From the viewpoint of the US, the status quo means that Washington acknowledges Beijing as the sole representative of China, but insists that any future unification takes place peacefully and with Taiwan’s consent. The administration of Donald Trump took several unprecedented steps to deepen Taiwan–US ties and normalise Taiwan’s international engagement. President Joe Biden is likely to continue these policies.
Many reasons for Australia to care
Were the PRC to take possession of Taiwan, East Asia’s strategic dynamic would change dramatically. The People’s Liberation Army (PLA) would no longer be confined to the ‘first island chain’: the PLA Navy (PLAN) would instead have the ability to project power further into the western Pacific. This would alter the US defence posture in the
western Pacific and adversely affect Australia’s strategic environment.
Australia should also care about Taiwan’s fate because, with its 23 million people, Taiwan typifies the kind of vibrant, free and democratic society that Australia wants to see flourish across the IndoPacific. Forced annexation of Taiwan would be a setback for Australian values.
The havoc resulting from either a military confrontation or a comprehensive cross-Strait crisis would severely impact regional trade, and cause serious damage to Australia’s trade-dependent economy. Moreover, Taiwan produces half of the world’s semiconductor chips. Australia would suffer from a halt or substantial disruption in production.
Would the United States intervene?
In its official strategy, the US is committed in a conflict to denying the PRC sustained air and sea dominance inside the ‘first island chain’; defending Japan and Taiwan; and dominating all domains outside the ‘first island chain’. Given the vastly strengthened capabilities of the PLA and, in particular, its anti-access/area denial (A2/AD) weaponry, it is no longer certain that the US could prevail in a Taiwan conflict.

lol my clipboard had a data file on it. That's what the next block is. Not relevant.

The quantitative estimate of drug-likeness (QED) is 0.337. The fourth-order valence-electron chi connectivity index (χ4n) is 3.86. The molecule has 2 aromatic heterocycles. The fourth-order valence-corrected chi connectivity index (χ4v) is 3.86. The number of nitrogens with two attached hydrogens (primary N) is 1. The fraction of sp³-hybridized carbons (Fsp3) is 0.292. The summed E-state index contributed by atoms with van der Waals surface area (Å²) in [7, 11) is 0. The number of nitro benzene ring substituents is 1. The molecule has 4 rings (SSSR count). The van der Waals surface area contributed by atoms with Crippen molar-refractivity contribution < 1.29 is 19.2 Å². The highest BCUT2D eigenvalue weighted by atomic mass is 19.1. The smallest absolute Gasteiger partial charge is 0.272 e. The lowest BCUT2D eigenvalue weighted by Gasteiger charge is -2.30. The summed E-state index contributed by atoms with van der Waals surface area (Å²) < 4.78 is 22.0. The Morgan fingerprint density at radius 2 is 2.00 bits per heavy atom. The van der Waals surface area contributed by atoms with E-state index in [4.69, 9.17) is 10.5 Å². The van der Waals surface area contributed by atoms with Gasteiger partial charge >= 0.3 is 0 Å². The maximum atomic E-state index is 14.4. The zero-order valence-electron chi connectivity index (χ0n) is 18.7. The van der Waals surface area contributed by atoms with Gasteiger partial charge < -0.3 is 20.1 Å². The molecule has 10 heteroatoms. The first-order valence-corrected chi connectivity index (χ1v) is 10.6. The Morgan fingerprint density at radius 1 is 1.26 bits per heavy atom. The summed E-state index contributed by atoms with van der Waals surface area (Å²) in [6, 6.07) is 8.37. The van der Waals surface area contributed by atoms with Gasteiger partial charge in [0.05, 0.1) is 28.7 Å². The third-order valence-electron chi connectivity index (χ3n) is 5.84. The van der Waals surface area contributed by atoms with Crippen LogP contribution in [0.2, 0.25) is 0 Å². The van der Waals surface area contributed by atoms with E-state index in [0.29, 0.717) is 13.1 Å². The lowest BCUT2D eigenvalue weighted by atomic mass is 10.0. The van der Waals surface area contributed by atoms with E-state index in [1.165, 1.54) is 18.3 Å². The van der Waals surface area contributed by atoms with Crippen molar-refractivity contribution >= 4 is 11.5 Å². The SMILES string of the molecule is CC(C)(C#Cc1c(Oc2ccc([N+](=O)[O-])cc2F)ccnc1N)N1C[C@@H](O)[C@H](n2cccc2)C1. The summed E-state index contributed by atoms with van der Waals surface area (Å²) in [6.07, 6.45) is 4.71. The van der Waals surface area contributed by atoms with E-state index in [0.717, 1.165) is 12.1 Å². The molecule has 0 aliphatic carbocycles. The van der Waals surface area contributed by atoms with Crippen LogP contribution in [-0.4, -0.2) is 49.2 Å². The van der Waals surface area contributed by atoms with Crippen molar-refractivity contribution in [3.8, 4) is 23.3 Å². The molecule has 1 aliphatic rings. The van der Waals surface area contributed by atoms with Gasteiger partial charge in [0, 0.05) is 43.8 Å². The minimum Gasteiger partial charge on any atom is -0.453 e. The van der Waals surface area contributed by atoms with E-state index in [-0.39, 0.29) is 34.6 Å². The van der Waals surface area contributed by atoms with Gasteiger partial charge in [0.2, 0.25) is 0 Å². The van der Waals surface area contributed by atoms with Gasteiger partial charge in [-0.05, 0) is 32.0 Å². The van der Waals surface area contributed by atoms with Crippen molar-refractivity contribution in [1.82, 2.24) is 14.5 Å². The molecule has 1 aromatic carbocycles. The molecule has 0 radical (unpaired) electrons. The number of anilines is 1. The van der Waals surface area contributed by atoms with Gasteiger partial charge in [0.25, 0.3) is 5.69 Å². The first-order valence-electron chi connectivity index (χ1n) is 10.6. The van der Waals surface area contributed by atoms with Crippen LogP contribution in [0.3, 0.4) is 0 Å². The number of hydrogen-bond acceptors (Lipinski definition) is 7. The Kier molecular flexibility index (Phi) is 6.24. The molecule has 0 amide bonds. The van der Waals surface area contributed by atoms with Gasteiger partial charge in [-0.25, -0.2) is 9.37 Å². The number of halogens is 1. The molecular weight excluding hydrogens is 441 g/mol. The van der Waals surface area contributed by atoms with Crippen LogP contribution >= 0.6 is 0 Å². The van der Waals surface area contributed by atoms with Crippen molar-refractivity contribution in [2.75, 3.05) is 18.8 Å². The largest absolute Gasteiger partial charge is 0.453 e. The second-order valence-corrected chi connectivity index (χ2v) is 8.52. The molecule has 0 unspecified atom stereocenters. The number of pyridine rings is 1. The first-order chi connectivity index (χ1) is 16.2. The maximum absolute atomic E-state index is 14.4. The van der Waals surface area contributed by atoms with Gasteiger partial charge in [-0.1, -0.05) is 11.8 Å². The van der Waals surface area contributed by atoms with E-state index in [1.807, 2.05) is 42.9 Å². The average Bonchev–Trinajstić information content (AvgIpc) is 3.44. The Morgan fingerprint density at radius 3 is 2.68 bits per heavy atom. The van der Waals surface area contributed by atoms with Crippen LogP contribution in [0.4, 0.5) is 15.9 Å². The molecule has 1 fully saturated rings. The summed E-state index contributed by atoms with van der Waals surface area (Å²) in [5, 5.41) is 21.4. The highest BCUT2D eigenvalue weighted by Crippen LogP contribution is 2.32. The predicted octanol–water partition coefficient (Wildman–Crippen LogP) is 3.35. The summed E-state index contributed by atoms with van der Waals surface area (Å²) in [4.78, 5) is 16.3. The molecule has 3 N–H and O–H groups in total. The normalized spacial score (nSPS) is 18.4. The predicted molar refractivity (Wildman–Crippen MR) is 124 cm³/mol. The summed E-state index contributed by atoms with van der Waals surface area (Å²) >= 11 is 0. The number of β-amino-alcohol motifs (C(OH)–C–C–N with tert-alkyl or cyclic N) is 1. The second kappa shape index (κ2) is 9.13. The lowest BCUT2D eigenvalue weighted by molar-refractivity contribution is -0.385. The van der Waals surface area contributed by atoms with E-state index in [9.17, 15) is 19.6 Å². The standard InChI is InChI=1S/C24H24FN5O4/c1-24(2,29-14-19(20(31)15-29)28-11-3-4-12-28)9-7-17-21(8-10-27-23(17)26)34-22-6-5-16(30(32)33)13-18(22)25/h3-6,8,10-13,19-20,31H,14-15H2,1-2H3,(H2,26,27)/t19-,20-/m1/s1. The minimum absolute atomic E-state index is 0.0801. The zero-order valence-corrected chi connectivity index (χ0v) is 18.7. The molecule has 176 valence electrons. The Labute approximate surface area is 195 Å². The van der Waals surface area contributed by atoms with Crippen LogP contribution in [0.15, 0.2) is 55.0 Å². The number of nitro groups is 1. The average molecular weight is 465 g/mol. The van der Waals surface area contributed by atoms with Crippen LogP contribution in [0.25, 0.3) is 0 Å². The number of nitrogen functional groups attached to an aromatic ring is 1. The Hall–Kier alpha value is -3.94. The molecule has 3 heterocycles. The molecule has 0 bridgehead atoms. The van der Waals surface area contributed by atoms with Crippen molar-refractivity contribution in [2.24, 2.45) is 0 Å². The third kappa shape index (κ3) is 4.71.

The Biden Administration has expressed a “rock-solid” US commitment to Taiwan. However, no one knows with certainty if Washington would actually intervene militarily were Beijing to take military action against Taiwan. For more than 40 years this strategic ambiguity has been a key to maintaining peace. Contrary to what media reports often state, the US is not legally bound by the 1979 Taiwan Relations Act to actually defend Taiwan militarily.
Today, some experts call for the US to change course and explicitly and categorically declare that it would respond to any use of force by the PRC against Taiwan. Biden is unlikely to do this. It would provoke Beijing; and it could also be used after 2024 by the next president of Taiwan – who could be more radical than the incumbent Tsai Ing-wen – to actively seek recognition of Taiwan’s independence, thereby provoking Beijing further.
Can Taiwan be coerced to negotiate?
Beijing does not want to fight a war over Taiwan. A much more likely scenario entails step-by-step coercion of Taiwan – the use of ‘all means short of war’ – to destabilise Taiwanese society and force it to accept unification talks. In an attempt to break the will of Taiwan, Beijing could adopt an aggressive mix of new technologies and conventional methods to apply pressure. These range from economic pressure or an embargo, via intimidation, cyberattacks, and covert actions and subversion, to assassination and the limited use of military force (see scenario below). The aim would be to force Taiwan’s leadership to agree to unification talks premised on Beijing’s precondition that there is only ‘one China’.
Once these political talks start, Xi could declare success for having paved the way to unification. Talks could take years, but Xi would be lauded for bringing the nation closer to the ‘China Dream’ of which unification is a central tenet. How resilient would the Taiwanese people be when faced with the risk of war and utter chaos? There are too many factors and unknown variables to answer this credibly.